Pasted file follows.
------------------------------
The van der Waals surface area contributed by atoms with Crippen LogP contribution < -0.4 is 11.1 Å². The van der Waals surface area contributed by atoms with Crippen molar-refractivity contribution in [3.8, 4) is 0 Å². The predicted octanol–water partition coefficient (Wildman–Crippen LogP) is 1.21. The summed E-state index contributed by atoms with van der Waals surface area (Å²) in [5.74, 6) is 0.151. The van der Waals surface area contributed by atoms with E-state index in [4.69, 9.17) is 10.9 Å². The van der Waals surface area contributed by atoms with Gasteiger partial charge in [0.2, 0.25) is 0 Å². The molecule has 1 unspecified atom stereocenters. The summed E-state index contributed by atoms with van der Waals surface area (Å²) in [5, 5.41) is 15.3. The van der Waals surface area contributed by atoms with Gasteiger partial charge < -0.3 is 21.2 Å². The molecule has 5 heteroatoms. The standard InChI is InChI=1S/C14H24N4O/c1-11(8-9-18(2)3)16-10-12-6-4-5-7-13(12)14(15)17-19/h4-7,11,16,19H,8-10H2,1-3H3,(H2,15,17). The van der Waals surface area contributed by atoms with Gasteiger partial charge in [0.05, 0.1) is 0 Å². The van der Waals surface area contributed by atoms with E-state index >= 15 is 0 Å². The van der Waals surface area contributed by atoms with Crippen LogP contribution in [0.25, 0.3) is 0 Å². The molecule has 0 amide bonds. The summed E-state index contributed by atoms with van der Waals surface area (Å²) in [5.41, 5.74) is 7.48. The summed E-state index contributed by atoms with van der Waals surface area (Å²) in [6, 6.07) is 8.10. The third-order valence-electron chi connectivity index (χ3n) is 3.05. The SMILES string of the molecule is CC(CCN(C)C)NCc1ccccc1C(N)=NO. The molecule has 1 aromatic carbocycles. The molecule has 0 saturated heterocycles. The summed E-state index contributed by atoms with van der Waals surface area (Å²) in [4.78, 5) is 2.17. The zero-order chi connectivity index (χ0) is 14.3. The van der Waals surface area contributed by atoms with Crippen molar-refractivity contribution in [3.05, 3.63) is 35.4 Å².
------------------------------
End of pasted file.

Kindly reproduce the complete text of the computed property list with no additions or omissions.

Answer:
The van der Waals surface area contributed by atoms with Crippen LogP contribution < -0.4 is 11.1 Å². The van der Waals surface area contributed by atoms with Crippen molar-refractivity contribution in [3.8, 4) is 0 Å². The predicted octanol–water partition coefficient (Wildman–Crippen LogP) is 1.21. The summed E-state index contributed by atoms with van der Waals surface area (Å²) in [5.74, 6) is 0.151. The van der Waals surface area contributed by atoms with E-state index in [4.69, 9.17) is 10.9 Å². The van der Waals surface area contributed by atoms with Gasteiger partial charge in [0.2, 0.25) is 0 Å². The molecule has 1 unspecified atom stereocenters. The summed E-state index contributed by atoms with van der Waals surface area (Å²) in [5, 5.41) is 15.3. The van der Waals surface area contributed by atoms with Gasteiger partial charge < -0.3 is 21.2 Å². The molecule has 5 heteroatoms. The standard InChI is InChI=1S/C14H24N4O/c1-11(8-9-18(2)3)16-10-12-6-4-5-7-13(12)14(15)17-19/h4-7,11,16,19H,8-10H2,1-3H3,(H2,15,17). The van der Waals surface area contributed by atoms with Gasteiger partial charge in [0.05, 0.1) is 0 Å². The van der Waals surface area contributed by atoms with E-state index >= 15 is 0 Å². The van der Waals surface area contributed by atoms with Crippen LogP contribution in [0.25, 0.3) is 0 Å². The molecule has 0 amide bonds. The summed E-state index contributed by atoms with van der Waals surface area (Å²) in [5.41, 5.74) is 7.48. The summed E-state index contributed by atoms with van der Waals surface area (Å²) in [6, 6.07) is 8.10. The third-order valence-electron chi connectivity index (χ3n) is 3.05. The SMILES string of the molecule is CC(CCN(C)C)NCc1ccccc1C(N)=NO. The molecule has 1 aromatic carbocycles. The molecule has 0 saturated heterocycles. The summed E-state index contributed by atoms with van der Waals surface area (Å²) in [4.78, 5) is 2.17. The zero-order chi connectivity index (χ0) is 14.3. The van der Waals surface area contributed by atoms with Crippen molar-refractivity contribution in [3.05, 3.63) is 35.4 Å².